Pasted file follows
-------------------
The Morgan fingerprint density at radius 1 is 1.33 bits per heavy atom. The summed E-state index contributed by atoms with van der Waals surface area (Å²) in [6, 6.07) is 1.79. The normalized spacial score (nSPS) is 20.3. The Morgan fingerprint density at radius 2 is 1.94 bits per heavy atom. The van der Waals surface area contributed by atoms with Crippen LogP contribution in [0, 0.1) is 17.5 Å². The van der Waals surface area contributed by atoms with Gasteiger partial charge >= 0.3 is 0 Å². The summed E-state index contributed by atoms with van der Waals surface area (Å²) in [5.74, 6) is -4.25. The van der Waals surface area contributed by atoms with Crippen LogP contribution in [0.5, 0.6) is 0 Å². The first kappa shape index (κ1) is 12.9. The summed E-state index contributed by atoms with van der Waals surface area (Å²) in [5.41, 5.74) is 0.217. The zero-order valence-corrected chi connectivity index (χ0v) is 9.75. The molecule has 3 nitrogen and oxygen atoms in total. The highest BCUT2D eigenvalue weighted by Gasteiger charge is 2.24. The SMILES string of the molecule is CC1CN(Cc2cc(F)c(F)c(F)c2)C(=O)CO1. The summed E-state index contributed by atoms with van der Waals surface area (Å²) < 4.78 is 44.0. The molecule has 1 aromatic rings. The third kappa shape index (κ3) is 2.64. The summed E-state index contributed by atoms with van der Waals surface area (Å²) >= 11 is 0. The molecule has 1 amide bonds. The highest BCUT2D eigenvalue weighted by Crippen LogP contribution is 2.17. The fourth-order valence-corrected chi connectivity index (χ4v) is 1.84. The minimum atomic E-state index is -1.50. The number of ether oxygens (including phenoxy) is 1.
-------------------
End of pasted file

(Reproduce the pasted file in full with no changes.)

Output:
The Morgan fingerprint density at radius 1 is 1.33 bits per heavy atom. The summed E-state index contributed by atoms with van der Waals surface area (Å²) in [6, 6.07) is 1.79. The normalized spacial score (nSPS) is 20.3. The Morgan fingerprint density at radius 2 is 1.94 bits per heavy atom. The van der Waals surface area contributed by atoms with Crippen LogP contribution in [0, 0.1) is 17.5 Å². The van der Waals surface area contributed by atoms with Gasteiger partial charge >= 0.3 is 0 Å². The summed E-state index contributed by atoms with van der Waals surface area (Å²) in [5.74, 6) is -4.25. The van der Waals surface area contributed by atoms with Crippen LogP contribution in [0.5, 0.6) is 0 Å². The first kappa shape index (κ1) is 12.9. The summed E-state index contributed by atoms with van der Waals surface area (Å²) in [5.41, 5.74) is 0.217. The zero-order valence-corrected chi connectivity index (χ0v) is 9.75. The molecule has 3 nitrogen and oxygen atoms in total. The highest BCUT2D eigenvalue weighted by Gasteiger charge is 2.24. The SMILES string of the molecule is CC1CN(Cc2cc(F)c(F)c(F)c2)C(=O)CO1. The summed E-state index contributed by atoms with van der Waals surface area (Å²) < 4.78 is 44.0. The molecule has 1 aromatic rings. The third kappa shape index (κ3) is 2.64. The summed E-state index contributed by atoms with van der Waals surface area (Å²) >= 11 is 0. The molecule has 1 amide bonds. The highest BCUT2D eigenvalue weighted by Crippen LogP contribution is 2.17. The fourth-order valence-corrected chi connectivity index (χ4v) is 1.84. The minimum atomic E-state index is -1.50. The number of ether oxygens (including phenoxy) is 1.